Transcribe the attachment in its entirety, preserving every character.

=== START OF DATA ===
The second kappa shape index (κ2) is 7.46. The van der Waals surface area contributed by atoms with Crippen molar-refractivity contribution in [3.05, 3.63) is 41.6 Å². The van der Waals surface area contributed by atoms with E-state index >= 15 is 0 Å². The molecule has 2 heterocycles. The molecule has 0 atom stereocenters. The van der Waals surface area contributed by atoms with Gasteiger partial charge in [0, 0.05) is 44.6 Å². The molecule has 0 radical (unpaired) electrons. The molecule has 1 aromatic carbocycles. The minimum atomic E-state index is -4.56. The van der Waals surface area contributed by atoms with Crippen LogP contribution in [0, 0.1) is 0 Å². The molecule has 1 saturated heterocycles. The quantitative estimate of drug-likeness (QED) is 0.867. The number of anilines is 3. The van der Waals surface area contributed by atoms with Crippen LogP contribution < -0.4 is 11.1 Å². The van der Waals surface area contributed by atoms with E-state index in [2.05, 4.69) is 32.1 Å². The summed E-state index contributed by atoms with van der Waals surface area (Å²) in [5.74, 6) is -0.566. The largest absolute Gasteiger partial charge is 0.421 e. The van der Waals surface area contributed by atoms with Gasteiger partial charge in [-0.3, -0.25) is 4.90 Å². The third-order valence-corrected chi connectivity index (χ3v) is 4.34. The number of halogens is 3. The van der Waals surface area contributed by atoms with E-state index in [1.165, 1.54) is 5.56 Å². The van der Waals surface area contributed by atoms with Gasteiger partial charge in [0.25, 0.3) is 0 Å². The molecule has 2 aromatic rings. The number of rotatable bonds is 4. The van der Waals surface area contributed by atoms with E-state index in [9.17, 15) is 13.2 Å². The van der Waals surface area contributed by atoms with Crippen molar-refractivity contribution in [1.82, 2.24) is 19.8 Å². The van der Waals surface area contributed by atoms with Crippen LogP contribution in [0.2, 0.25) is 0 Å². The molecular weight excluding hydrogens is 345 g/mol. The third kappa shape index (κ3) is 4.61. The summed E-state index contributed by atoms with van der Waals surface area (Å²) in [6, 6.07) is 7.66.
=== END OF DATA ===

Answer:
The second kappa shape index (κ2) is 7.46. The van der Waals surface area contributed by atoms with Crippen molar-refractivity contribution in [3.05, 3.63) is 41.6 Å². The van der Waals surface area contributed by atoms with E-state index >= 15 is 0 Å². The molecule has 2 heterocycles. The molecule has 0 atom stereocenters. The van der Waals surface area contributed by atoms with Gasteiger partial charge in [0, 0.05) is 44.6 Å². The molecule has 0 radical (unpaired) electrons. The molecule has 1 aromatic carbocycles. The minimum atomic E-state index is -4.56. The van der Waals surface area contributed by atoms with Crippen LogP contribution in [0, 0.1) is 0 Å². The molecule has 1 saturated heterocycles. The quantitative estimate of drug-likeness (QED) is 0.867. The number of anilines is 3. The van der Waals surface area contributed by atoms with Crippen LogP contribution < -0.4 is 11.1 Å². The van der Waals surface area contributed by atoms with E-state index in [2.05, 4.69) is 32.1 Å². The summed E-state index contributed by atoms with van der Waals surface area (Å²) in [5.74, 6) is -0.566. The largest absolute Gasteiger partial charge is 0.421 e. The van der Waals surface area contributed by atoms with Gasteiger partial charge in [-0.3, -0.25) is 4.90 Å². The third-order valence-corrected chi connectivity index (χ3v) is 4.34. The number of halogens is 3. The van der Waals surface area contributed by atoms with E-state index in [1.165, 1.54) is 5.56 Å². The van der Waals surface area contributed by atoms with Gasteiger partial charge in [0.25, 0.3) is 0 Å². The molecule has 2 aromatic rings. The number of rotatable bonds is 4. The van der Waals surface area contributed by atoms with E-state index in [9.17, 15) is 13.2 Å². The van der Waals surface area contributed by atoms with Crippen molar-refractivity contribution in [1.82, 2.24) is 19.8 Å². The van der Waals surface area contributed by atoms with Crippen LogP contribution in [0.2, 0.25) is 0 Å². The molecular weight excluding hydrogens is 345 g/mol. The third kappa shape index (κ3) is 4.61. The summed E-state index contributed by atoms with van der Waals surface area (Å²) in [6, 6.07) is 7.66.